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Blast from the past: 2023 Diriyah E-Prix

Written by Jacob Awcock, Edited by Vyas Ponnuri

On a cold, dark night in Diriyah, Saudi Arabia, Formula E descended on the city following a tantalising opening race in Mexico City which Jake Dennis dominated and, undoubtedly, came into the race as the favourite. 

Close on his tail was fellow Porsche powertrain driver Pascal Wehrlein, who had been strong, but not strong enough in Mexico. Kelvin Van Der Linde would also start his first ever single-seater race for ABT Cupra, replacing Robin Frijns, who had suffered a wrist injury on the first lap in Mexico. 

Yet, to everyone's surprise, it was Sebastian Buemi taking his 15th Formula E pole position, from the McLaren of Jake Hughes, starting only his second ever Formula E race. Meanwhile, Wehrlein could only manage ninth, while his championship contender was no better than eleventh on the grid.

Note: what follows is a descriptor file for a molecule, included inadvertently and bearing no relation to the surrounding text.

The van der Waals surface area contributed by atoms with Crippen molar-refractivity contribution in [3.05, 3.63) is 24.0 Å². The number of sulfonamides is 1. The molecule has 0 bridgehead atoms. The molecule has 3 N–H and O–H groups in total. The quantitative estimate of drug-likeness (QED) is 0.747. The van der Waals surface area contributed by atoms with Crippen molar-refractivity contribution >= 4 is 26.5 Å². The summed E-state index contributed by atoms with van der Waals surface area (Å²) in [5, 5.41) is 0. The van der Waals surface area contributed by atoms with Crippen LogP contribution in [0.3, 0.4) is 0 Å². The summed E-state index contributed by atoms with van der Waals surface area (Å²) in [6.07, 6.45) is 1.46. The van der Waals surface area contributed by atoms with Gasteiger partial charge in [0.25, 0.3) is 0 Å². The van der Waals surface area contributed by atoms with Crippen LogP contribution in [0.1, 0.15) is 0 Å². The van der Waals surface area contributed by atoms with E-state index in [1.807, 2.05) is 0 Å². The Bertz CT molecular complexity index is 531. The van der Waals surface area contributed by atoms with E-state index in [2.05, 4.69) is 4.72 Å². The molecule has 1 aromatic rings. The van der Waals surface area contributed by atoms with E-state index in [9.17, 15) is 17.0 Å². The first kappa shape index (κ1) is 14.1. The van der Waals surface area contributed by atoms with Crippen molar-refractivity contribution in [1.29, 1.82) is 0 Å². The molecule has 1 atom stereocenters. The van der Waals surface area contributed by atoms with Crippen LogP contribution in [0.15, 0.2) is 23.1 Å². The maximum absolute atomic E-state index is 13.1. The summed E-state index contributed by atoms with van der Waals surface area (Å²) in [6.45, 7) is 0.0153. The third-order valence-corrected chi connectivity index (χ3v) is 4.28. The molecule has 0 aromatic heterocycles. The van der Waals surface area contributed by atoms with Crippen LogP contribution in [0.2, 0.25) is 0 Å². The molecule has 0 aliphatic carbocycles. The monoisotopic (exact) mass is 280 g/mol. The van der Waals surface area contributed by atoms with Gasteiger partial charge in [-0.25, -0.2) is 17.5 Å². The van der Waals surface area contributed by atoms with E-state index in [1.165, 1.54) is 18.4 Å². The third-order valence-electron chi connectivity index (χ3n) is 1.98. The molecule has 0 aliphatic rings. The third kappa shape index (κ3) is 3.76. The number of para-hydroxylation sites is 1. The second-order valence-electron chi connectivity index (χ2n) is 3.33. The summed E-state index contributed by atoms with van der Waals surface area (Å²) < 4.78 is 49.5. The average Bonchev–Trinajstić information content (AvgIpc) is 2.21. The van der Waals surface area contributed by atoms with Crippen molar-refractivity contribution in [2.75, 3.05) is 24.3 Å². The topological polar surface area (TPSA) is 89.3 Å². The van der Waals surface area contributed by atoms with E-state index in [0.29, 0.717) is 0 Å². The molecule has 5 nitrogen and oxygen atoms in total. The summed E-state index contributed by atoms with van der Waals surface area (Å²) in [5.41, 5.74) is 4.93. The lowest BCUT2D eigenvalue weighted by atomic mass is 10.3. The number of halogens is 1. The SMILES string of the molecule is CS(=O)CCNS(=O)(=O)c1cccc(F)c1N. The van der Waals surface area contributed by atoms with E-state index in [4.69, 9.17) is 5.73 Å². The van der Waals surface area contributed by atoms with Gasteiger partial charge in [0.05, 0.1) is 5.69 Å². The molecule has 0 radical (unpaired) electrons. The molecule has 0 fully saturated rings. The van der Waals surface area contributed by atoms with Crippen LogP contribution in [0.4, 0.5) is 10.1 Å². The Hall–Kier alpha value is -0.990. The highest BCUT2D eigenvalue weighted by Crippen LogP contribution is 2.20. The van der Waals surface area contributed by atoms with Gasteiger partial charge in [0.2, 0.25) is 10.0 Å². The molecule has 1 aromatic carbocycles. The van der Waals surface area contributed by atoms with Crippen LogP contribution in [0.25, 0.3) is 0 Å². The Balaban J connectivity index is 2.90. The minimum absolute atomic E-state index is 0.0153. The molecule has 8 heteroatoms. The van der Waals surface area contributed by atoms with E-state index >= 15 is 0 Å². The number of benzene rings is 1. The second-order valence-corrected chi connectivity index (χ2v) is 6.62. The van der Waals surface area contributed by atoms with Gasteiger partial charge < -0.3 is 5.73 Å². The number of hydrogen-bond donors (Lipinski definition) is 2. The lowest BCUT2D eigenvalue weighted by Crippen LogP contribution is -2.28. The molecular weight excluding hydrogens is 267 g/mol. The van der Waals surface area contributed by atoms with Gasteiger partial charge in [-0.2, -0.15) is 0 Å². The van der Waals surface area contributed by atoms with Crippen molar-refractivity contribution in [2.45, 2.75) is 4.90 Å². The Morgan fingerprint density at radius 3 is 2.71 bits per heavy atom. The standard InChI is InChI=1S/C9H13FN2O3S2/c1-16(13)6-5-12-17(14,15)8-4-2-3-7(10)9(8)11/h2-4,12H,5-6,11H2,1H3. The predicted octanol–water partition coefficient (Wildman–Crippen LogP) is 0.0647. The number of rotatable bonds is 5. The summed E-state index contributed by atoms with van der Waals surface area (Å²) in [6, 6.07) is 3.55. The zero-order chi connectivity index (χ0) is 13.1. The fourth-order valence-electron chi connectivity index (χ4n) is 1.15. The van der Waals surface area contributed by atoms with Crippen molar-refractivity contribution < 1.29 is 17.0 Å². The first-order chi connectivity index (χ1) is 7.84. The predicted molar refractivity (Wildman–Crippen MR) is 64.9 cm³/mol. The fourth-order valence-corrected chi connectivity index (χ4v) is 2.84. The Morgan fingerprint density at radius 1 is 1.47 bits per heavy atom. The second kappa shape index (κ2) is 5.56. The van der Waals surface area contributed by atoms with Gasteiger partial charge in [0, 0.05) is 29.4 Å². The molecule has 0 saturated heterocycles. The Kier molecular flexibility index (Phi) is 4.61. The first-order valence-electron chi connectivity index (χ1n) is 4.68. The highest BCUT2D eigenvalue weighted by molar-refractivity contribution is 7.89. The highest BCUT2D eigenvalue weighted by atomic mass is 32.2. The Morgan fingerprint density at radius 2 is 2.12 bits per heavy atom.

Elsewhere, two other drivers started their 100th race; both Sam Bird and Jean Eric Vergne would start their 100th race, in third and twelfth respectively. However, only 21 drivers lined up for the race as a heavy crash at turn 11 in qualifying meant Max Gunther was unable to start the race, and would have to wait for the following race, also in Diriyah, 24 hours later.

39 laps awaited, as the drivers began their customary burnouts — in an attempt to get some heat into the tyres. In the last seven Diriyah E-Prix, the pole sitter had held his position at the end of the first lap, so Envision were quietly confident of a victory on the cards. 

As the start lights went out, Buemi got a good start and led into the first turn. Further back, Sam Bird was getting involved with the younger drivers; Hughes in the middle, and Ticktum looking to the inside as the trio went into the first corner three-abreast, as Hughes came out on top, holding second position. 

The race start; Image Credits: Getty Images

The same couldn't be said for his teammate Rene Rast, though, who was a passenger to Mitch Evans steaming down the inside, the pair making contact and running wide. Miraculously, both drivers managed to maintain their original positions. As they returned onto the track again, a chain reaction occurred.